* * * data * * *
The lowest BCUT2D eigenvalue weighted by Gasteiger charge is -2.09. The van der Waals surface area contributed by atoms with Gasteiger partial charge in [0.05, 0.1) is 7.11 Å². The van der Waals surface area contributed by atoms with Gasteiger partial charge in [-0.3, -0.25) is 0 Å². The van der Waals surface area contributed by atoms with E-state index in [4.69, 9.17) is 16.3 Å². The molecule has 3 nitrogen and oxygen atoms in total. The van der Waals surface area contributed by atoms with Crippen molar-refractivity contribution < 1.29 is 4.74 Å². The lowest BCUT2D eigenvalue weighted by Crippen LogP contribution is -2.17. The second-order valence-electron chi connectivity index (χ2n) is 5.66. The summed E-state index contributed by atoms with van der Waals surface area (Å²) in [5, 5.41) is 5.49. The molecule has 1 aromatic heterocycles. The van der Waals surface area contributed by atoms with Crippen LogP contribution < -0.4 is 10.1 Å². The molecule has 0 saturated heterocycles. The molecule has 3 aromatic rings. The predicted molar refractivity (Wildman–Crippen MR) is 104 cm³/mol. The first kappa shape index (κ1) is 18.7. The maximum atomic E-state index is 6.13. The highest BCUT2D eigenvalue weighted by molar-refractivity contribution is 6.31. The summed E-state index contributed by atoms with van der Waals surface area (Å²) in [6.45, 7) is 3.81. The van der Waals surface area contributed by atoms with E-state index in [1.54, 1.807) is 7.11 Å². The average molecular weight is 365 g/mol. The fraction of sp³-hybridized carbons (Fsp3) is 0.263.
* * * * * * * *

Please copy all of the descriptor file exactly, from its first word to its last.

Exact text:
The lowest BCUT2D eigenvalue weighted by Gasteiger charge is -2.09. The van der Waals surface area contributed by atoms with Gasteiger partial charge in [0.05, 0.1) is 7.11 Å². The van der Waals surface area contributed by atoms with Gasteiger partial charge in [-0.3, -0.25) is 0 Å². The van der Waals surface area contributed by atoms with E-state index in [4.69, 9.17) is 16.3 Å². The molecule has 3 nitrogen and oxygen atoms in total. The van der Waals surface area contributed by atoms with Crippen molar-refractivity contribution < 1.29 is 4.74 Å². The lowest BCUT2D eigenvalue weighted by Crippen LogP contribution is -2.17. The second-order valence-electron chi connectivity index (χ2n) is 5.66. The summed E-state index contributed by atoms with van der Waals surface area (Å²) in [5, 5.41) is 5.49. The molecule has 1 aromatic heterocycles. The van der Waals surface area contributed by atoms with Crippen LogP contribution < -0.4 is 10.1 Å². The molecule has 0 saturated heterocycles. The molecule has 3 aromatic rings. The predicted molar refractivity (Wildman–Crippen MR) is 104 cm³/mol. The first kappa shape index (κ1) is 18.7. The maximum atomic E-state index is 6.13. The highest BCUT2D eigenvalue weighted by molar-refractivity contribution is 6.31. The summed E-state index contributed by atoms with van der Waals surface area (Å²) in [6.45, 7) is 3.81. The van der Waals surface area contributed by atoms with E-state index in [1.54, 1.807) is 7.11 Å². The average molecular weight is 365 g/mol. The fraction of sp³-hybridized carbons (Fsp3) is 0.263.